A growing business hired me to add to their software-development team. A queue of worthwhile, interesting projects greeted my arrival. Alas, with flourishing order volume came an unforeseen, sudden result: an overwhelmed SQL Server instance. This urgent situation led me to shelve my project work and delve into optimizing our SQL Server implementation. Over about a year, I improved our database performance considerably. Our applications became faster and had fewer database-related errors. With far fewer urgent database issues, I could resume project work. Trial and error, plus some other resources, taught me practical ways to improve our database code and to troubleshoot SQL Server performance. I want to share some of these tips with you!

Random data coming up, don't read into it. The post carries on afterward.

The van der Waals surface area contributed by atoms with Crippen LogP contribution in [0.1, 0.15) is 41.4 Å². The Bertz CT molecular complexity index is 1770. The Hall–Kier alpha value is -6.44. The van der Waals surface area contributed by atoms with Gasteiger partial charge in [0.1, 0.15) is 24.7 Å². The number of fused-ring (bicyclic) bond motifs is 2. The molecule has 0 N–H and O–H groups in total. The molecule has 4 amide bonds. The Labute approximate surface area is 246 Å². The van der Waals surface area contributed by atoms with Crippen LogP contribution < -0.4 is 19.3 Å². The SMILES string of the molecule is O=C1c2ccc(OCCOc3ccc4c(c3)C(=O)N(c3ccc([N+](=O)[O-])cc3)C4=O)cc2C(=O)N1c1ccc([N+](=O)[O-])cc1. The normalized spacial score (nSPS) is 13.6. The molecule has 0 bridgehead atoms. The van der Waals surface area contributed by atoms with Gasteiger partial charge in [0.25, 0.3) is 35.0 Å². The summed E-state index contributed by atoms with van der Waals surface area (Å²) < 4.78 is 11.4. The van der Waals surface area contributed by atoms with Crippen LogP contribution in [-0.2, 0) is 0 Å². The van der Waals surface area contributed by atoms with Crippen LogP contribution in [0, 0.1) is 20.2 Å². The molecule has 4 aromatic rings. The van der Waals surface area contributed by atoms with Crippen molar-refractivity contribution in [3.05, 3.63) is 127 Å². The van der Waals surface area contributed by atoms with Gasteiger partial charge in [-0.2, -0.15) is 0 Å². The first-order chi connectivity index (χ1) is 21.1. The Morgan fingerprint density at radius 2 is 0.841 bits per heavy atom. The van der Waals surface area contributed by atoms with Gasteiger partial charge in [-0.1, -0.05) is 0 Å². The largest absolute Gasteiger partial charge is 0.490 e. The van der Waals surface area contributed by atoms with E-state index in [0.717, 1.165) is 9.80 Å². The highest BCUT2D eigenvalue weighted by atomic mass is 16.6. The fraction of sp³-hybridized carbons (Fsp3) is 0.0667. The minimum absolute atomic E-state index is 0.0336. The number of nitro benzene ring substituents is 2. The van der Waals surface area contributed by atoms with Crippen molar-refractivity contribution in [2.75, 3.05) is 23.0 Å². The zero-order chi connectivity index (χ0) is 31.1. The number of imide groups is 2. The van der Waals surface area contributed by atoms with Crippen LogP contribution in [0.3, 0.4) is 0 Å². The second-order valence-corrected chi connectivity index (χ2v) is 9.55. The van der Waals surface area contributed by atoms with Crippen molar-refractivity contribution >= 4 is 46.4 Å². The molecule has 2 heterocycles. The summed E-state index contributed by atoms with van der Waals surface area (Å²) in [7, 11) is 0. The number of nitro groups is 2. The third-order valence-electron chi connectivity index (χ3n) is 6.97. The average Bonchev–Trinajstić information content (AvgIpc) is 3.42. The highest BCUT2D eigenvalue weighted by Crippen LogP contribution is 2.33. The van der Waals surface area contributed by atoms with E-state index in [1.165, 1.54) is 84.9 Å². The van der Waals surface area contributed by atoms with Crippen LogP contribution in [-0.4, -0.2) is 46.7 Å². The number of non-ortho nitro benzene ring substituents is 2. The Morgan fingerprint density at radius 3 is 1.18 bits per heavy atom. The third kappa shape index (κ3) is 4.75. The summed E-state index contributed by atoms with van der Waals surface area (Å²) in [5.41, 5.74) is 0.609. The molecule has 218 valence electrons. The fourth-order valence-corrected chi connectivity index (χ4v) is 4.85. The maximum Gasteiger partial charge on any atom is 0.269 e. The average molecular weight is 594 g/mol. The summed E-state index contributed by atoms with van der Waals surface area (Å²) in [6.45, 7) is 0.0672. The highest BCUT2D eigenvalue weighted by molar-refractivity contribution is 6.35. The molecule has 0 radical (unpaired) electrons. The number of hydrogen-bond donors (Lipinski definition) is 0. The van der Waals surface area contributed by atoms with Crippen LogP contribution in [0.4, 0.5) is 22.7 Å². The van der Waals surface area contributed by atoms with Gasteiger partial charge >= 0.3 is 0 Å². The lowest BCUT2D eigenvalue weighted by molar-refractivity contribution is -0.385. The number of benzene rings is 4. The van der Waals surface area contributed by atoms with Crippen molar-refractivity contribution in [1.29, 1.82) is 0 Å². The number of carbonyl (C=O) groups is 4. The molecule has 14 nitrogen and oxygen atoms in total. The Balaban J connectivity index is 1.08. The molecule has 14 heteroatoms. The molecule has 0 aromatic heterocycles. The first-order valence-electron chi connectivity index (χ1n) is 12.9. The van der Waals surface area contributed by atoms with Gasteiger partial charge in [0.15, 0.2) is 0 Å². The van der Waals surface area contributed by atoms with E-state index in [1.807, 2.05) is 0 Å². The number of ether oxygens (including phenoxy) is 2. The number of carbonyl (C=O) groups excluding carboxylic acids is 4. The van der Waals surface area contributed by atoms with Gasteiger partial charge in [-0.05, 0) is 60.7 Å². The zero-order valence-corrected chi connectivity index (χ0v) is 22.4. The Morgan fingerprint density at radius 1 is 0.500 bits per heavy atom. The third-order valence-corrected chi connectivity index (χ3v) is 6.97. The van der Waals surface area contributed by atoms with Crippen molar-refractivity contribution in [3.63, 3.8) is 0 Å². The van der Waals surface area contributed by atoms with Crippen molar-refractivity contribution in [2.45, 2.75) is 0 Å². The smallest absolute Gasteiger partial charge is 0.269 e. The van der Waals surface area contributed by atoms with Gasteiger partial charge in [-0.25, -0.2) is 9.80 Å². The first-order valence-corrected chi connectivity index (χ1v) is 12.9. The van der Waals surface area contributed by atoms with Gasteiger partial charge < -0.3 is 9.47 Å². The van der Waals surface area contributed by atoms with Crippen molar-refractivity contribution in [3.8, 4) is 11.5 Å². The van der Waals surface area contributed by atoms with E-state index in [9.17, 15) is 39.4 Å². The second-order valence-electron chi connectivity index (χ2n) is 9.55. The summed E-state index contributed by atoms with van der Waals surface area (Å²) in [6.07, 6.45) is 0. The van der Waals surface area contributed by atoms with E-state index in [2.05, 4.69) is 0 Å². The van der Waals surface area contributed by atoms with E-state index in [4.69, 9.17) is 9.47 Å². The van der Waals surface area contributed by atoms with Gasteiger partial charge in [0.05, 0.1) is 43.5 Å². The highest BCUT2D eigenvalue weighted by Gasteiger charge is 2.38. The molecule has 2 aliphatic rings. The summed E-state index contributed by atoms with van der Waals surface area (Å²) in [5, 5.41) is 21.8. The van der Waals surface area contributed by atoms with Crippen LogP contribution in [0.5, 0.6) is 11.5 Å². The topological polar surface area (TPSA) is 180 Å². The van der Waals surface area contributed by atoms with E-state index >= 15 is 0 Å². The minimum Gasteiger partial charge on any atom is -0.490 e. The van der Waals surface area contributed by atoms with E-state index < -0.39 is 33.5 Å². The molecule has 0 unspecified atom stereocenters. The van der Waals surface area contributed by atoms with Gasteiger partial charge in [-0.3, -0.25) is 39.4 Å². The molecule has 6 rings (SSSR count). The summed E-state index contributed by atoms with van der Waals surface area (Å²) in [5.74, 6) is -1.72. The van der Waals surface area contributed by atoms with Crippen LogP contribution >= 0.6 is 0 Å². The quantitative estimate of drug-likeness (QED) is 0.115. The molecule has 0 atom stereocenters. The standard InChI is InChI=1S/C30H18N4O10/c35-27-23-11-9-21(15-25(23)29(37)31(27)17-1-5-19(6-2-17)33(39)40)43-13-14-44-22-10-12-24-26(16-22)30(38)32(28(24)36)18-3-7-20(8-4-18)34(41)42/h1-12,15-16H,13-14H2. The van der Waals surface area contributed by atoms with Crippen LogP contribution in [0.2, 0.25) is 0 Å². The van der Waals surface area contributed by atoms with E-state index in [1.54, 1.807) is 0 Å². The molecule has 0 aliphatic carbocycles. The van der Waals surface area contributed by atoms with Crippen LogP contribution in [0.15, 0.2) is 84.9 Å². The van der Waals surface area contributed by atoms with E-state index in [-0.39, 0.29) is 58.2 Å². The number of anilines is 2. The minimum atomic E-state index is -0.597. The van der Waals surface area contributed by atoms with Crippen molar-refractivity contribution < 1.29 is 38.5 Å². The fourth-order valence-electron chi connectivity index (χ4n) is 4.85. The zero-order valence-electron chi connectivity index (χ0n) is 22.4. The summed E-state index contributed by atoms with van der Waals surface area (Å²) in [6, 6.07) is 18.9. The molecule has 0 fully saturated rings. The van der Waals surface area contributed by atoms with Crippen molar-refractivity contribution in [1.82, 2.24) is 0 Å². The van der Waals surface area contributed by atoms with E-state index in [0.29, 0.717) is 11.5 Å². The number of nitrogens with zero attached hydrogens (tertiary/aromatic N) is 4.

I will teach some rules of thumb for writing better-performing SQL Server queries quickly. I will also show how to troubleshoot performance with SQL Server execution plans. If you are unfamiliar with execution plans, don’t worry! We will go through how to use these diagrams to see how SQL Server runs your queries and how to fix problems. Execution plans show a lot of information, and I will share what is important and what you should ignore.
Whether you know a little or a lot about developing for SQL Server, you will learn tips you can use Monday morning to make your database code better. Even if you use an object-relational-mapping framework like Entity Framework or NHibernate, knowing how to find bad SQL Server queries that ORMs generate will help your performance. I look forward to sharing what I have learned with you!
Andrew Brobston is a senior full-stack software developer at SJV & Associates, an Atlanta-area company specializing in background checks. Previously, he was a full-stack developer with Stack Overflow. His Microsoft SQL Server experience started with SQL Server 2000, and he has worked with every version since then. Though he is a software developer, not a database administrator, he may or may not have an actual DBA hat. Come to the session to find out!
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